Saturday, May 26, 2012

Why Bad Christian Art is Anti-Christian

Bad Christian art is not only bad; it's anti-christian.  Let me explain.  This may be a bit of a rant, but let me explain.

You will notice a theme running on my blog and at the Ink Desk - it is the attempt by my fellow writers and me to express and explain the bizarre separation of the Church from the culture that surrounds it - a Western culture that the Church gave birth to, a culture that now rejects both God and man - as it fundamentally rejects the man Who was God.

For instance, I am about to unroll a new website, dedicated to opening the eyes of readers and audiences to the Christian - indeed Catholic - elements in the works of Shakespeare.  With the help of Joseph Pearce, authors and literary critics worldwide, we hope to have a web presence that will counter the bad literary criticism that has been prevalent for quite a while - a view of Shakespeare that makes him and his art a mirror of our own times - in other words, something rather sick. 

But the immediate reaction of most modernists is that Shakespeare could not possibly have been Christian, and certainly not Catholic - his plays are far too well written and far too much fun. 

The idea is that a Christian - even a Catholic - and his art must be judgmental, contrived, shallow and artificial, connected only marginally to real people and the real world.  It is an idea that many of our fellow Catholics endorse.  Examples of which include ...

  • Appallingly bad liturgical music that no almost no normal people enjoy, and that leads no one to a God that is real.
  • Parishes and Catholic schools that are all about a kind of make-believe, with no sense of concern for the human spirit, much less the Holy Spirit.
  • Bad Christian fiction and bad Christian plays and bad Christian movies.
The latter of which I want to take a moment to discuss.

Now, again, as someone in the business of producing Catholic dramatic art, I am fully aware that much of what we do at Theater of the Word Incorporated may perchance be "bad  Christian art" - but it's one thing to be bad accidentally and another thing to be bad on purpose.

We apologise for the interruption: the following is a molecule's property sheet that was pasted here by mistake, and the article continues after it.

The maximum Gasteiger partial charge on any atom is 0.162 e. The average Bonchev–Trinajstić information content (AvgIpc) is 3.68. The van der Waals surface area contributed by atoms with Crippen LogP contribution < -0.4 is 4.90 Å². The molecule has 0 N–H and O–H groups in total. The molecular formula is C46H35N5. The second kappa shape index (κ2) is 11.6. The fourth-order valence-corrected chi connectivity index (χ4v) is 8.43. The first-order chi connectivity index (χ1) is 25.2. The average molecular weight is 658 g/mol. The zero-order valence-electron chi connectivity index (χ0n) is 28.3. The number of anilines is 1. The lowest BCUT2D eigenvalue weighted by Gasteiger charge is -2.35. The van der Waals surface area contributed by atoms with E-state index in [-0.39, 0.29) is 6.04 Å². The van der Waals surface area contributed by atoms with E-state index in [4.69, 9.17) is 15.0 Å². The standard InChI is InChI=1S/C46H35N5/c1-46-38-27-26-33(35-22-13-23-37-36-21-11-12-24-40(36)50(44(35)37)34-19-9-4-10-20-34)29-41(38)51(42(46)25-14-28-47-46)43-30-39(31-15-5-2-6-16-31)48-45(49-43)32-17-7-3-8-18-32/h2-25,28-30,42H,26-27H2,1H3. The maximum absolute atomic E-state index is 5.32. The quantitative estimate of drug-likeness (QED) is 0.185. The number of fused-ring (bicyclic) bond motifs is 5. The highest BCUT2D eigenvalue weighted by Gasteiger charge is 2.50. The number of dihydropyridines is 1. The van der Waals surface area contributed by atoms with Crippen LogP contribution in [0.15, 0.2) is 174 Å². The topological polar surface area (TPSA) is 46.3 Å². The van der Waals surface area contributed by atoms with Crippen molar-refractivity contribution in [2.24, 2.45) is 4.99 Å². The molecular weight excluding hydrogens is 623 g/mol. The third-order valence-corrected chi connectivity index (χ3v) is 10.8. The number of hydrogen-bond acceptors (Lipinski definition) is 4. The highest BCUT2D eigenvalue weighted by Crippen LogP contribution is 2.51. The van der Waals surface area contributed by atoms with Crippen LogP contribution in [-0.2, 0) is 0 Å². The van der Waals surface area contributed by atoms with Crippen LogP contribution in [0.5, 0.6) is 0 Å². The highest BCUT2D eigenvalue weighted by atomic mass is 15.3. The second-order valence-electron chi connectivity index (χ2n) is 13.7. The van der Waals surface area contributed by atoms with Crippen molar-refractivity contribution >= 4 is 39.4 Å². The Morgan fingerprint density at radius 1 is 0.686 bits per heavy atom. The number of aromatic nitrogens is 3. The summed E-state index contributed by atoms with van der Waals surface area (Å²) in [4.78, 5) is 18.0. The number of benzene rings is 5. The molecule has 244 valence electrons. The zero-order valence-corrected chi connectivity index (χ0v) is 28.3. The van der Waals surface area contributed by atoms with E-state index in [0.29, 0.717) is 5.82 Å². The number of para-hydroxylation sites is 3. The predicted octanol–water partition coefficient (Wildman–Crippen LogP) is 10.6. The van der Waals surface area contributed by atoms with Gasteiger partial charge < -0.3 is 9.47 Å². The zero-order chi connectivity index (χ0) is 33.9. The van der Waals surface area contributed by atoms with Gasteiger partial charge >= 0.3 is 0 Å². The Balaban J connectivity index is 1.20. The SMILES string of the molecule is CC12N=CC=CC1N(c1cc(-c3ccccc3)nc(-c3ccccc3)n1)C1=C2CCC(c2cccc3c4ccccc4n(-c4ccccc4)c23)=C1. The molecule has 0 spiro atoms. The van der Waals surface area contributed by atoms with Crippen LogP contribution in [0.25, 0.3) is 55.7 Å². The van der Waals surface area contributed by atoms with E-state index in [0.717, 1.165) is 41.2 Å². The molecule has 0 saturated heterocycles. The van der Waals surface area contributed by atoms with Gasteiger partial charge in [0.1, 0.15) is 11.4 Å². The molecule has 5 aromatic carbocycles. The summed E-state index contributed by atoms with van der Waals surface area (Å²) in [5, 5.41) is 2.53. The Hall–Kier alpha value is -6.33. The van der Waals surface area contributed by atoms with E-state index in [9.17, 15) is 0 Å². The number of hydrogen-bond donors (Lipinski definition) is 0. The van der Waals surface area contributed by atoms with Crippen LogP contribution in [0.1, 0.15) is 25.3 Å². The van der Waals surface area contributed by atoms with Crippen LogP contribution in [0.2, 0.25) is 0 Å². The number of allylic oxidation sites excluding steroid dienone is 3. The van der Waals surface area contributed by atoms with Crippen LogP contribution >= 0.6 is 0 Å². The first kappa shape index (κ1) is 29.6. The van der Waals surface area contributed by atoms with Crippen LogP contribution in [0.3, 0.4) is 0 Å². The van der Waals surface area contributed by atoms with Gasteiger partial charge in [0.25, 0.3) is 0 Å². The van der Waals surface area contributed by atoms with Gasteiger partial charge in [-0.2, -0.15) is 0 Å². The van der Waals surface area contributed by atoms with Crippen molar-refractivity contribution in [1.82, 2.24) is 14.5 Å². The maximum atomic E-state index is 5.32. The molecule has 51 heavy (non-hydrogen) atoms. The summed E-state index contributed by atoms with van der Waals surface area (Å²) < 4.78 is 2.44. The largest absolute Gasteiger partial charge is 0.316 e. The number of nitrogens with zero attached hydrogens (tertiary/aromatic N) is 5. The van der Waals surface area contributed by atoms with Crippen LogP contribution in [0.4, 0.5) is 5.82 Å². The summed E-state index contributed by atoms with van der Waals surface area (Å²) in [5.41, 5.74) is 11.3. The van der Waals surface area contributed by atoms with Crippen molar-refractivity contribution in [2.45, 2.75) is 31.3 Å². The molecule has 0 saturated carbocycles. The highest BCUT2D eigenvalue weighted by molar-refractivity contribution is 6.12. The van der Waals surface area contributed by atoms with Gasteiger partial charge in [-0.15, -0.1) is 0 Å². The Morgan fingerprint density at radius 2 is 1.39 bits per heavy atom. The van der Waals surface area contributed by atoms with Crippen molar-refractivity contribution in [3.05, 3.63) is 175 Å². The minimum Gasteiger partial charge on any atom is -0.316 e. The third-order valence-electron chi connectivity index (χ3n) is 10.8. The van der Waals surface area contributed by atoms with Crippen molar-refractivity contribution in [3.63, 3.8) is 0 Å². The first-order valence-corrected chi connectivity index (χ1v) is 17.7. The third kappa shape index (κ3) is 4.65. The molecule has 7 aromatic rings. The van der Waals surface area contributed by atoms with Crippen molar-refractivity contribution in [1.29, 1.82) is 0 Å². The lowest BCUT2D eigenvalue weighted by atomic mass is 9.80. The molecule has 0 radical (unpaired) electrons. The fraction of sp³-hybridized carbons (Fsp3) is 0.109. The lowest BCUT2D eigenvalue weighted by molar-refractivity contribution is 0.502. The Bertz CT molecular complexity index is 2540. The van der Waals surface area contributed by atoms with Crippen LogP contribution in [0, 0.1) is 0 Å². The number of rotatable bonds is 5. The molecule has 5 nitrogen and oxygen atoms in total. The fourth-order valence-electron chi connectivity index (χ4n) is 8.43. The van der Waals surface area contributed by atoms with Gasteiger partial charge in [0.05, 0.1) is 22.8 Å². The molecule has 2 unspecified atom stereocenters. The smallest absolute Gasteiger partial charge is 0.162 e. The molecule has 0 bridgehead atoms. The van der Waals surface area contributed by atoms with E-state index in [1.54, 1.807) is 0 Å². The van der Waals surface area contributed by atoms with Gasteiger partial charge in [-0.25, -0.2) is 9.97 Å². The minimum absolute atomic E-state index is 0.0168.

When an artist sets out to make his work didactic, to make it propaganda, and a propaganda of an underlying theology which is shallow and contrived; when an artist avoids the reality of life and the depth of conflict inherent in the human soul; when (I am told) Catholic publishers reject works of fiction that include the depiction of sin (not the endorsement of sin, but its mere depiction) and when these publishers say that there's not enough praying or overt religious content in a work; and when instead of Waugh and Chesterton and O'Connor writing masterpieces, we have authors and screen writers producing stories that are a cross between a Romance novel and a Little House on the Prairie episode (as Fr. Bryce Sibley describes the situation in a provocative article in Crisis this week) ... when all this happens, then there's a problem.

The problem on the one hand leads to the Catholic Ghetto, where devout Catholics are self-segregated, accepting whatever crumbs fall their way from the slum lord artists who themselves can't afford to feed them serious art.  The problem on the other hand creates a secular culture that revels in vulgarity and sexuality and the philosophy of nihilism and non-redemption. 

And the twain do not meet.

Notice that with Jesus the twain did indeed meet - even though it killed Him. 

Our Lord descended into the muck and mire ("Can anything good come out of Nazareth?"), calling not the righteous but sinners to repentance.  He reached down into the depth of our troubled and tortured and rebellious hearts, drawing forth the worst of human nature in order to redeem it and remake it and draw it out again as one draws good wine from new wine skins. 

Thus, the Catholic Church - which is the Body of Christ - made a redeemed culture that was the only truly human and humane culture the world has known. 

Now that culture has split. 

The secular side of the split rejects the grace that only can sustain it, and becomes the kind of culture that grows in a Petri dish or that grows on old food in the back of the fridge - a Culture of  Death. 

The Christian side of the split loses touch with reality and becomes a culture that is contrived, artificial and banal - a Culture of Sterility

In both cases, art - the signature of man - becomes anti-christian, opposed to Christ; opposed to the One who was both God and man; and thus opposed both to what God really is and to what man really is - or at least to what he was really meant to be.


For more reading, see my posts on Bad Catholic Art, the Catholic Ghetto, The Most Dangerous Thing in the Word, and so forth.

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